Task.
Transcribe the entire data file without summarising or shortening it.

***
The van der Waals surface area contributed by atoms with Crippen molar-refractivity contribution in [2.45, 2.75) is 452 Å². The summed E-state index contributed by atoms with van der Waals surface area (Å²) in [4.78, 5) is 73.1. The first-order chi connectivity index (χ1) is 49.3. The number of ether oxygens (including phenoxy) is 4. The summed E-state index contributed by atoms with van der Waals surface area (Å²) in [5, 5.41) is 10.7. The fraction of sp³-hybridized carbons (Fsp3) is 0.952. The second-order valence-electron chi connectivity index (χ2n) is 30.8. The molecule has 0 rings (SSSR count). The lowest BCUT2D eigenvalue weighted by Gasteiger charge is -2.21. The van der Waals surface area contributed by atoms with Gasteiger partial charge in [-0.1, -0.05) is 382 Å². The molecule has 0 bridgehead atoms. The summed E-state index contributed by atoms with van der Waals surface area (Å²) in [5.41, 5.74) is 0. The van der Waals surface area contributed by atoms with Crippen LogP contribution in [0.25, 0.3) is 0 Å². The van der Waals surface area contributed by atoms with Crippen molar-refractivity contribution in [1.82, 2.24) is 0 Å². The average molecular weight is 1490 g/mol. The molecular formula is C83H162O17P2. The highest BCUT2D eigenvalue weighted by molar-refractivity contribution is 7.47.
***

The van der Waals surface area contributed by atoms with Crippen molar-refractivity contribution in [2.45, 2.75) is 452 Å². The summed E-state index contributed by atoms with van der Waals surface area (Å²) in [4.78, 5) is 73.1. The first-order chi connectivity index (χ1) is 49.3. The number of ether oxygens (including phenoxy) is 4. The summed E-state index contributed by atoms with van der Waals surface area (Å²) in [5, 5.41) is 10.7. The fraction of sp³-hybridized carbons (Fsp3) is 0.952. The second-order valence-electron chi connectivity index (χ2n) is 30.8. The molecule has 0 rings (SSSR count). The lowest BCUT2D eigenvalue weighted by Gasteiger charge is -2.21. The van der Waals surface area contributed by atoms with Gasteiger partial charge in [-0.1, -0.05) is 382 Å². The molecule has 0 bridgehead atoms. The summed E-state index contributed by atoms with van der Waals surface area (Å²) in [5.41, 5.74) is 0. The van der Waals surface area contributed by atoms with Crippen LogP contribution in [0.25, 0.3) is 0 Å². The van der Waals surface area contributed by atoms with Crippen molar-refractivity contribution in [1.82, 2.24) is 0 Å². The average molecular weight is 1490 g/mol. The molecular formula is C83H162O17P2. The highest BCUT2D eigenvalue weighted by molar-refractivity contribution is 7.47.